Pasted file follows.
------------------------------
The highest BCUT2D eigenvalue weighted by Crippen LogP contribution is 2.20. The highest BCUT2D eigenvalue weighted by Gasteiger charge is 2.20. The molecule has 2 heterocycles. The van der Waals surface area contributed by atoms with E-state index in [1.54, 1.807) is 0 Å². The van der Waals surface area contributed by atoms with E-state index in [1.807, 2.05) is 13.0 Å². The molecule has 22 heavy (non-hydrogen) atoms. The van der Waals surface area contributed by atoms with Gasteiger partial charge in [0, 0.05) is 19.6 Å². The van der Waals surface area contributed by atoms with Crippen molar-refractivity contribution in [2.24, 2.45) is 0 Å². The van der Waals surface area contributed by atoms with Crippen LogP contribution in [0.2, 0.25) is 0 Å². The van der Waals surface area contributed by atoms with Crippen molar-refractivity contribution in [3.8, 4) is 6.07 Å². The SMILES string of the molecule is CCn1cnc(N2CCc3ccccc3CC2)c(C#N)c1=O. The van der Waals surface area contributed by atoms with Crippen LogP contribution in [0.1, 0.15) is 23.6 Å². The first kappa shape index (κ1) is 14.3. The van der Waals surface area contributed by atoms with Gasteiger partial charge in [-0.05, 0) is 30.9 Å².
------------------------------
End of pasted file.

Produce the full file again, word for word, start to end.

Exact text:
The highest BCUT2D eigenvalue weighted by Crippen LogP contribution is 2.20. The highest BCUT2D eigenvalue weighted by Gasteiger charge is 2.20. The molecule has 2 heterocycles. The van der Waals surface area contributed by atoms with E-state index in [1.54, 1.807) is 0 Å². The van der Waals surface area contributed by atoms with E-state index in [1.807, 2.05) is 13.0 Å². The molecule has 22 heavy (non-hydrogen) atoms. The van der Waals surface area contributed by atoms with Gasteiger partial charge in [0, 0.05) is 19.6 Å². The van der Waals surface area contributed by atoms with Crippen molar-refractivity contribution in [2.24, 2.45) is 0 Å². The van der Waals surface area contributed by atoms with Crippen LogP contribution in [0.2, 0.25) is 0 Å². The van der Waals surface area contributed by atoms with Crippen molar-refractivity contribution in [3.8, 4) is 6.07 Å². The SMILES string of the molecule is CCn1cnc(N2CCc3ccccc3CC2)c(C#N)c1=O. The van der Waals surface area contributed by atoms with Crippen LogP contribution in [0.1, 0.15) is 23.6 Å². The first kappa shape index (κ1) is 14.3. The van der Waals surface area contributed by atoms with Gasteiger partial charge in [-0.05, 0) is 30.9 Å².